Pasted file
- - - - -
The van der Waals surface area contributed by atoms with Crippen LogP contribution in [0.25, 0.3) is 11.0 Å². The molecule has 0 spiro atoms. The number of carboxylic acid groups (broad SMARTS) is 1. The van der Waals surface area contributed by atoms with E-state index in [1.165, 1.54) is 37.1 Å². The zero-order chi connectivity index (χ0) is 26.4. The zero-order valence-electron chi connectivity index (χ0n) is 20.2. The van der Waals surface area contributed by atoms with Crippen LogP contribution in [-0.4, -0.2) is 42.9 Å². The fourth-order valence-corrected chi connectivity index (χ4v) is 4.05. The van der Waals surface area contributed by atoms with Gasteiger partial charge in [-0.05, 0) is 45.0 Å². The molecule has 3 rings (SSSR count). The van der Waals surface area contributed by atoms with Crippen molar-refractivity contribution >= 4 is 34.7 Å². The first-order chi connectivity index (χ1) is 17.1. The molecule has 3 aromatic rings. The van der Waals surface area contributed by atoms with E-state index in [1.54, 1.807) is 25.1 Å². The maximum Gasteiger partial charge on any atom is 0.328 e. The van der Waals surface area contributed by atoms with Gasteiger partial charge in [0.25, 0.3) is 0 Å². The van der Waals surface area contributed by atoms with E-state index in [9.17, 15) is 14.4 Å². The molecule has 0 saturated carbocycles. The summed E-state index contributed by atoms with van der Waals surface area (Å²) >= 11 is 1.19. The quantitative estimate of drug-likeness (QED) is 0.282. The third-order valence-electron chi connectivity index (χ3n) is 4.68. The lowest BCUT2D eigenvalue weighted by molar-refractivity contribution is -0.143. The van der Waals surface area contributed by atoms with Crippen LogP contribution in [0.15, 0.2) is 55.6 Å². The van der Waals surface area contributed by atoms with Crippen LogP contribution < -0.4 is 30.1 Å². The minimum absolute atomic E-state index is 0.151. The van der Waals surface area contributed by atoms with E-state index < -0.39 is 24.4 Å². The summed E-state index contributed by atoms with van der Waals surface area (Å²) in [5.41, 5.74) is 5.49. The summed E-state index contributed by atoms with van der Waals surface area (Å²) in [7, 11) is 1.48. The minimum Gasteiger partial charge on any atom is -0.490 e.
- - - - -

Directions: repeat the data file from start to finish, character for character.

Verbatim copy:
The van der Waals surface area contributed by atoms with Crippen LogP contribution in [0.25, 0.3) is 11.0 Å². The molecule has 0 spiro atoms. The number of carboxylic acid groups (broad SMARTS) is 1. The van der Waals surface area contributed by atoms with E-state index in [1.165, 1.54) is 37.1 Å². The zero-order chi connectivity index (χ0) is 26.4. The zero-order valence-electron chi connectivity index (χ0n) is 20.2. The van der Waals surface area contributed by atoms with Crippen LogP contribution in [-0.4, -0.2) is 42.9 Å². The fourth-order valence-corrected chi connectivity index (χ4v) is 4.05. The van der Waals surface area contributed by atoms with Gasteiger partial charge in [-0.05, 0) is 45.0 Å². The molecule has 3 rings (SSSR count). The van der Waals surface area contributed by atoms with Crippen molar-refractivity contribution >= 4 is 34.7 Å². The first-order chi connectivity index (χ1) is 17.1. The molecule has 3 aromatic rings. The van der Waals surface area contributed by atoms with E-state index in [1.54, 1.807) is 25.1 Å². The maximum Gasteiger partial charge on any atom is 0.328 e. The van der Waals surface area contributed by atoms with Gasteiger partial charge in [0.25, 0.3) is 0 Å². The van der Waals surface area contributed by atoms with E-state index in [9.17, 15) is 14.4 Å². The molecule has 0 saturated carbocycles. The summed E-state index contributed by atoms with van der Waals surface area (Å²) >= 11 is 1.19. The quantitative estimate of drug-likeness (QED) is 0.282. The third-order valence-electron chi connectivity index (χ3n) is 4.68. The lowest BCUT2D eigenvalue weighted by molar-refractivity contribution is -0.143. The van der Waals surface area contributed by atoms with Crippen LogP contribution in [0.15, 0.2) is 55.6 Å². The van der Waals surface area contributed by atoms with Crippen LogP contribution < -0.4 is 30.1 Å². The minimum absolute atomic E-state index is 0.151. The van der Waals surface area contributed by atoms with E-state index < -0.39 is 24.4 Å². The summed E-state index contributed by atoms with van der Waals surface area (Å²) in [5.41, 5.74) is 5.49. The summed E-state index contributed by atoms with van der Waals surface area (Å²) in [7, 11) is 1.48. The minimum Gasteiger partial charge on any atom is -0.490 e.